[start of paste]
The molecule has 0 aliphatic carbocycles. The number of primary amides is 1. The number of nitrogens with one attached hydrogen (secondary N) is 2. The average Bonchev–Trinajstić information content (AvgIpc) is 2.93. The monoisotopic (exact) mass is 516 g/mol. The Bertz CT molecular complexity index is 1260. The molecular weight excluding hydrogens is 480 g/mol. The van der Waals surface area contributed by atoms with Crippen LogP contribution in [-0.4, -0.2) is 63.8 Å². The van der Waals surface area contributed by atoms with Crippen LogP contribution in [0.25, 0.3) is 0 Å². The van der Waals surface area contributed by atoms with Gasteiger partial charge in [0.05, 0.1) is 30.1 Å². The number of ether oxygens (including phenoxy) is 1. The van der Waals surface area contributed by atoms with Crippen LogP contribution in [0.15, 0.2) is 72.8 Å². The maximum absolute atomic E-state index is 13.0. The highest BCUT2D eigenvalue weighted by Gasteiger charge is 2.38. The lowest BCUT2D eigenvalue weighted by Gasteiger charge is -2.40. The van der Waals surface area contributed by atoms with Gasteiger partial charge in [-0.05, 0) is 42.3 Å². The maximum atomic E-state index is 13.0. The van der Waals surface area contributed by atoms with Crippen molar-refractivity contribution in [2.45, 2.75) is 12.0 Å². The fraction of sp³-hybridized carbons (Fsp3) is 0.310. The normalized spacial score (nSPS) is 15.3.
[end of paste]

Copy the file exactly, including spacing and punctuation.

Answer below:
The molecule has 0 aliphatic carbocycles. The number of primary amides is 1. The number of nitrogens with one attached hydrogen (secondary N) is 2. The average Bonchev–Trinajstić information content (AvgIpc) is 2.93. The monoisotopic (exact) mass is 516 g/mol. The Bertz CT molecular complexity index is 1260. The molecular weight excluding hydrogens is 480 g/mol. The van der Waals surface area contributed by atoms with Crippen LogP contribution in [-0.4, -0.2) is 63.8 Å². The van der Waals surface area contributed by atoms with Crippen LogP contribution in [0.25, 0.3) is 0 Å². The van der Waals surface area contributed by atoms with Gasteiger partial charge in [0.05, 0.1) is 30.1 Å². The number of ether oxygens (including phenoxy) is 1. The van der Waals surface area contributed by atoms with Crippen LogP contribution in [0.15, 0.2) is 72.8 Å². The maximum absolute atomic E-state index is 13.0. The highest BCUT2D eigenvalue weighted by Gasteiger charge is 2.38. The lowest BCUT2D eigenvalue weighted by Gasteiger charge is -2.40. The van der Waals surface area contributed by atoms with Gasteiger partial charge in [-0.05, 0) is 42.3 Å². The maximum atomic E-state index is 13.0. The van der Waals surface area contributed by atoms with Crippen molar-refractivity contribution in [2.45, 2.75) is 12.0 Å². The fraction of sp³-hybridized carbons (Fsp3) is 0.310. The normalized spacial score (nSPS) is 15.3.